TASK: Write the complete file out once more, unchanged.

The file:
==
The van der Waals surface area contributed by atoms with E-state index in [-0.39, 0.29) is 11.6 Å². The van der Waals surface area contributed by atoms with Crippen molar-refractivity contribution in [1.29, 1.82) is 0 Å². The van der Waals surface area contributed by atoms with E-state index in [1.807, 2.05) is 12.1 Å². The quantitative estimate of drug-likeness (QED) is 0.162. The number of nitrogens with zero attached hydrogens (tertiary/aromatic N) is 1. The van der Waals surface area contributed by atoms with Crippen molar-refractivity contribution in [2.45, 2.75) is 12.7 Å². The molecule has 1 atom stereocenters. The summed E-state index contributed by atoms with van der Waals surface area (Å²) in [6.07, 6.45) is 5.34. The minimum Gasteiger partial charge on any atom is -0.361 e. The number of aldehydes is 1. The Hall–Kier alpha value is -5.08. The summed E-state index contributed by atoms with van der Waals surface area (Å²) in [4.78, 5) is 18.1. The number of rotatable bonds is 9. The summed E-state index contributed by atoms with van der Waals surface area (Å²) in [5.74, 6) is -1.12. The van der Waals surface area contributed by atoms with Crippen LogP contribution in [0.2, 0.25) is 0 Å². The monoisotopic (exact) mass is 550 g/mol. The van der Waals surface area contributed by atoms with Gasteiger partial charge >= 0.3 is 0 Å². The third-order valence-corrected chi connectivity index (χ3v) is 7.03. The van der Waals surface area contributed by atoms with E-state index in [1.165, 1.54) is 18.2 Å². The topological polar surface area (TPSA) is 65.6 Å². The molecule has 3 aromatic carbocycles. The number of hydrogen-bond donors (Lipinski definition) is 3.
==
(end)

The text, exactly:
The van der Waals surface area contributed by atoms with E-state index in [-0.39, 0.29) is 11.6 Å². The van der Waals surface area contributed by atoms with Crippen molar-refractivity contribution in [1.29, 1.82) is 0 Å². The van der Waals surface area contributed by atoms with E-state index in [1.807, 2.05) is 12.1 Å². The quantitative estimate of drug-likeness (QED) is 0.162. The number of nitrogens with zero attached hydrogens (tertiary/aromatic N) is 1. The van der Waals surface area contributed by atoms with Crippen molar-refractivity contribution in [2.45, 2.75) is 12.7 Å². The molecule has 1 atom stereocenters. The summed E-state index contributed by atoms with van der Waals surface area (Å²) in [6.07, 6.45) is 5.34. The minimum Gasteiger partial charge on any atom is -0.361 e. The number of aldehydes is 1. The Hall–Kier alpha value is -5.08. The summed E-state index contributed by atoms with van der Waals surface area (Å²) in [4.78, 5) is 18.1. The number of rotatable bonds is 9. The summed E-state index contributed by atoms with van der Waals surface area (Å²) in [5.74, 6) is -1.12. The van der Waals surface area contributed by atoms with Crippen LogP contribution in [0.2, 0.25) is 0 Å². The monoisotopic (exact) mass is 550 g/mol. The van der Waals surface area contributed by atoms with Gasteiger partial charge >= 0.3 is 0 Å². The third-order valence-corrected chi connectivity index (χ3v) is 7.03. The van der Waals surface area contributed by atoms with E-state index in [1.165, 1.54) is 18.2 Å². The topological polar surface area (TPSA) is 65.6 Å². The molecule has 3 aromatic carbocycles. The number of hydrogen-bond donors (Lipinski definition) is 3.